As someone who comes out and openly says things that sometimes challenges people’s personal beliefs or just generally can make people uncomfortable, I get called a lot of interesting and, at times, nasty names. Some of the common ones are man hater, angry bitch, uptight, over sensitive or overly intellectual.
Some people even hurl the word feminist around like it’s a bad thing. But I have one insult that is over and above my favorite, and it’s actually tied with man hater as the most common thing people say: lesbian. Some straight women would be really put off by being called a lesbian just because they believe in women’s equality. I have seen many a friend get flustered when some frat daddy questions their sexuality. But I actually really love it when people call me a lesbian.
It’s a particularly interesting insult to me because it’s not insulting at all. When people call me a lesbian what they’re really saying is, “Hey, you’re really involved with female empowerment and that makes me uncomfortable, so I’m going to accuse you of being someone of a sexual orientation that also makes me uncomfortable and hope it pisses you off.” Well, I hate to break it to anyone who was thinking of trying this little number out, but it just isn’t going to work. Ever. Feminism is very closely related to LGBTQ rights for reasons that are probably obvious, but I hope to make super clear by the end of this column. I think we can all openly admit that we have a serious homophobia problem in this country, particularly in this part of the country.
While women’s rights have improved dramatically since the 1970s, the LGBTQ community continues to fight a constant onslaught of opposition and direct discrimination. I think there are a lot of reasons why people are fearful or resistant to change when it comes to gay rights, and I’m honestly not going to take tons of time here to discuss why I think every single one of those reasons is crap. What I’m interested in talking about is the close connection between the discrimination of women in our society and the discrimination of the LGBTQ community. As a person who has never felt any degree of discomfort with anyone of a different sexual or gender orientation than me, I have often wondered what it is that gets people so fired up about people who identify within the LGBTQ community.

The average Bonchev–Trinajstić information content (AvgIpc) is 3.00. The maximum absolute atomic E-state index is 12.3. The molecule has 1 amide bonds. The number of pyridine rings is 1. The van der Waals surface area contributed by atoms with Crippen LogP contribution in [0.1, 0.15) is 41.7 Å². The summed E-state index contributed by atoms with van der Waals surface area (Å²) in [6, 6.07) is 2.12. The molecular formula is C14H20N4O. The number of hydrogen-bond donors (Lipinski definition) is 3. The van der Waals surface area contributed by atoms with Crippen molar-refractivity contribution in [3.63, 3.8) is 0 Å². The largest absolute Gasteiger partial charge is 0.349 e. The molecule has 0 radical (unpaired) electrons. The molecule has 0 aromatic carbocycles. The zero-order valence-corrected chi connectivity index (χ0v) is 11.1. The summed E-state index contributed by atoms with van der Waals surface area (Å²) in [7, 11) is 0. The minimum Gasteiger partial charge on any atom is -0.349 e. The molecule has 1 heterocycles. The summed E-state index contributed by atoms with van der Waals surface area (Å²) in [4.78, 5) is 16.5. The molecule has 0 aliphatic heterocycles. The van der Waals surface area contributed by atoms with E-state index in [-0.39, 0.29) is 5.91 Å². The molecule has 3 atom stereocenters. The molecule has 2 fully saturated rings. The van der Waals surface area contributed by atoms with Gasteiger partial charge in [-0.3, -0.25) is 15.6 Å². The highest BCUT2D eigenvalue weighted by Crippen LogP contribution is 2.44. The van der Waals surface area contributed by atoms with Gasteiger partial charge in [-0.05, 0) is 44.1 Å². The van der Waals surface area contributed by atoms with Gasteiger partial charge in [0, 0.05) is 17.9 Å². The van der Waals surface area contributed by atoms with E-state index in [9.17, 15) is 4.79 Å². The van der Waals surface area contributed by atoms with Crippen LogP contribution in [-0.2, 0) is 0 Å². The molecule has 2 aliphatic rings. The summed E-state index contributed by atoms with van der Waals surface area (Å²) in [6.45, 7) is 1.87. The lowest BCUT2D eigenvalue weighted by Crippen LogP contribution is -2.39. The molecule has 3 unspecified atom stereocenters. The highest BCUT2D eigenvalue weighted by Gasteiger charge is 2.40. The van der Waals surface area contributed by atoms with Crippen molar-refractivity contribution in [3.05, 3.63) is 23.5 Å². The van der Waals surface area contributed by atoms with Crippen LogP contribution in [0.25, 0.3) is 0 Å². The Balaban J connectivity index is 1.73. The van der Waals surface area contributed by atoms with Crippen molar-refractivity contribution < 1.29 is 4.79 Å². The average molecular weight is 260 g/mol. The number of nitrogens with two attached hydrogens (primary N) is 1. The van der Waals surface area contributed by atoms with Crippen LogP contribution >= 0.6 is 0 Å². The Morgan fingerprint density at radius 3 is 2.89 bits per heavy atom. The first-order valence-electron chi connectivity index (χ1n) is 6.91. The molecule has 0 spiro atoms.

When I started getting into feminism, I realized that the people who were weary of me as a feminist woman happened to be the same people who spouted hatred for gay people. I noticed that most, but not all, of these people were men. And I also recognized that the way these men responded to both myself and the topic of being gay was very similar to the way that I react when I feel threatened. Their tone of voice became rushed and desperate. They were unable to formulate any real argument in favor of their discomfort. They just seemed scared, truly rattled. And then it hit me. The reason why people, straight men in particular, are so opposed to gay people and gay rights is because all that these people see when they think of someone who is gay is the way in which they have sex. They don’t see people.
They see what their values have told them their entire lives is an unnatural abomination. Their ability to so deeply internalize this anti-gay sentiment is because gay sexual behavior makes straight men feel like women. They automatically assume that any man whose sexuality leads them to an attraction to other men that they are feminine. There’s a reason why when little boys cry growing up they are insulted by being called a girl and being told to toughen up. There’s a reason why when a group of guys get into a fight their superiors tell them they look like a bunch of girls in a catfight. The reason is that the worst thing a man can be in our society is a woman.
There is a traditional Jewish prayer that many orthodox Jews recite every morning that goes something like: “Blessed are you, King of the Universe, for not having made me a woman.” When men are raised to internalize this kind of hatred for all things feminine, it is understandable that they are made uncomfortable, sometimes violently uncomfortable, by people who encourage female power or ignore their biological masculinity in favor of something that is perceived as inherently feminine. This sort of male privilege runs deep in our society. It’s going to be a long road to equality and acceptance, but I truly believe that when we fight for the rights of women and the LGBTQ community, we take a step in the direction of making our society a more open, accepting place. These are the civil rights issues of our time, and a lot of people are about to end up on the wrong side of history because they cannot step outside of their comfort zones and recognize those who are different from them as human beings.
If you’re not to that point yet, I hope that you can open your mind and your heart to people who are different from you. I promise that there’s a lot of amazing people that your prejudice is making you miss out on. And if you’re already with me on this one, I probably have a big, lesbian crush on you.